There’s something quite inspiring about a visit to Utah Watersports. Amidst the doom and gloom and extremely slow sales of this past year, this marine dealership stands out as a bright spot.
That’s not to say, however, that sales are easy to come by in Salt Lake City. The economy here is equally as tough as it is in the rest of the country. But even with slow sales, the mood and optimism within the walls of this sandstone-accented facility are high.
It was 1999 when Wayne Sorensen was bought out of his partnership in a software company. He followed a lead in a local paper that advertised a boat dealership for sale.
“I called the guy,” he explains, “and I asked him what brand the dealer sold — ‘because there’s only one brand that I’m interested in.’”
The broker gave him the good news — MasterCraft was the brand — and the rest, as they say, is history.
These days Sorensen doesn’t spend time in his former office at Utah Watersports, which is based just off of I-15 in South Jordan. His company has expanded rapidly over the last decade and he now works from the corporate offices of MasterCraft Dealer Services, his aptly named parent company, where he oversees the latest additions to his family of dealerships – MasterCraft Inland Northwest (Liberty Lake, Wash.) and, most recently, MasterCraft Northwest/Seattle.
The three locations make up one of the top-five largest MasterCraft dealership businesses in the country, and the parent company’s growth and achievements have been fueled by a level of creativity rarely seen in the marine industry.
Its Utah Watersports location, which Sorensen designed himself in the months after his acquisition, screams of the ski and wakeboard lifestyle. Lively, adrenaline-pumping music sets the mood as you walk through the front doors. The lowered showroom floor allows visitors to view the boats from above, much as they would from a dock, and the floor-to-ceiling window on the east side of the building keeps it well lit.
Sorensen takes great pride in the open-air sales area on the showroom floor. It used to be that the sales people occupied offices on the upper tier of the dealership.
“We found that customers were hesitant to want to go sit in one of those offices because they were so closed off,” he explains. “It’s much more comfortable for a customer to want to sit in one of these new areas. There’s nothing behind them but boats, and they don’t feel so ‘trapped’ into the sale.”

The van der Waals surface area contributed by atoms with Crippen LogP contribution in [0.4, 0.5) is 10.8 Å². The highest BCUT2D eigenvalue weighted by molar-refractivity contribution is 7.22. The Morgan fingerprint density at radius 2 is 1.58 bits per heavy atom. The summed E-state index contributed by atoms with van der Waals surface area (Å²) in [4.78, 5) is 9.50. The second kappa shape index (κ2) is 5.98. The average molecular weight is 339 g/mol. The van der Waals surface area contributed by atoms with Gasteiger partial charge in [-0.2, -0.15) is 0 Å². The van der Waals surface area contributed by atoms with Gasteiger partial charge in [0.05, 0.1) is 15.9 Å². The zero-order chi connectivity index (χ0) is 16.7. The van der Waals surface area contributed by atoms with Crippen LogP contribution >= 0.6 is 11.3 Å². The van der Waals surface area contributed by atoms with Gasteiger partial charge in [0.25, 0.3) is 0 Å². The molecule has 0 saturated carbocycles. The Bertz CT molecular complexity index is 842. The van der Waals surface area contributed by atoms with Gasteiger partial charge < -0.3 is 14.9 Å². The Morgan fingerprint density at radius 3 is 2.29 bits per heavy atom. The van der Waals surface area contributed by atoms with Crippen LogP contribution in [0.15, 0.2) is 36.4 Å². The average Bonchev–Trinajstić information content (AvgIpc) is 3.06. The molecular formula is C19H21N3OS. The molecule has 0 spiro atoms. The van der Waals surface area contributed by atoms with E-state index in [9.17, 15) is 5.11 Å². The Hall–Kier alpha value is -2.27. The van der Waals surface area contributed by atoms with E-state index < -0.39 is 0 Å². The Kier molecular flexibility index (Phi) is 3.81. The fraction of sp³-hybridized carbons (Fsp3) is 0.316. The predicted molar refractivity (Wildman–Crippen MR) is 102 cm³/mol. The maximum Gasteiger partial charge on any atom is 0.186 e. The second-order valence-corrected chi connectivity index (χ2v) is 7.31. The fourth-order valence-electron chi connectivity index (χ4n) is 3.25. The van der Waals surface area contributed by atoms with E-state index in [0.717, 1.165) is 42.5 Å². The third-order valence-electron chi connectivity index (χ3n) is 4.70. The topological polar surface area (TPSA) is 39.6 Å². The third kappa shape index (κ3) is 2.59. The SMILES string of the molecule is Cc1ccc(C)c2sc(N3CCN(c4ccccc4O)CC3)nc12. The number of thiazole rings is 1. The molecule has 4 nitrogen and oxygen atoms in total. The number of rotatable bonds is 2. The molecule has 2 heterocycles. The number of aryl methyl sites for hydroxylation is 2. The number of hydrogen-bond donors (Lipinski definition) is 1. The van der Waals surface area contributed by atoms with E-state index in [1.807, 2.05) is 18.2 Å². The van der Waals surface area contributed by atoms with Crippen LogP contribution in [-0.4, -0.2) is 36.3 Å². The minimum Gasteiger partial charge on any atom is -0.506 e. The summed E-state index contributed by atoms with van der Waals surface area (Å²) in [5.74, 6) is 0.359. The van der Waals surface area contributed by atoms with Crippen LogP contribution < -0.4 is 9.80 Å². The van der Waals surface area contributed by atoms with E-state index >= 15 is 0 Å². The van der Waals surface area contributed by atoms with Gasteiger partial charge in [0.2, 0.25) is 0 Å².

But the creativity spawned from Sorensen’s leadership reaches much further into the business than merely the structural appearance. Utah Watersports has demonstrated an innovative approach to its sales and marketing, as well.
Boating Industry has noted the company for boat show best practices in the past, and each year the company’s approach to moving boats seems to advance while others mimic the examples Sorensen sets in an attempt to catch up.
This year, for example, the Salt Lake City Boat Show was like most other shows across the country — down in attendance. Sorensen was admittedly “sweating it out right up until the start” of the show because he made the bold decision to expand his presence as others cut back. The move paid off, though, as he sold 20 boats at the show, including five non-current units.
The non-currents were positioned near an indoor wake-park display and were put up for silent auction. While other dealers were happy to sell distressed inventory at a slight loss just to get rid of it, Sorensen priced his above dealer cost and made money on each unit. And, as for his current model year units, he’s finished the first two months of 2009 with an average gross margin of more than 20 percent — nearly double that of the average dealer’s margin during this industry downturn.
Boat sales during the downturn seem to be made possible only by such proactive sales efforts. One Saturday afternoon in February, for example, when the temperatures hit 50 degrees and floor traffic was non-existent — exactly the opposite of what General Manager Jason VanWagoner and his team were expecting that day — the sales team fended off their disappointment by deciding to take the boats to the people … literally.
VanWagoner hooked a truck up to a MasterCraft X45, drove it out to a prospect’s house and parked it right out front, in perfect view from the rather large bay windows. This wasn’t just any prospect, though. This was a buyer who had visited Utah Watersports’ booth just to give them “a chance” against a competitor’s boat. He was so intrigued by the pitch that he came back the next day and put a down payment on the boat.
In the weeks following the show, however, he wouldn’t return calls from Utah Watersports. So the guys took the boat to him and wound up sitting on the couch in his living room discussing the boat.
“I told him I wasn’t there to make some hard sell,” VanWagoner says. “I didn’t take any paperwork or contract or anything like that. I just brought the boat out so he could see it again. And I told him that I just wanted him to be able to sit in it again and feel what it would be like.”
Without that type of innovative thinking, the future wouldn’t be as bright at Utah Watersports.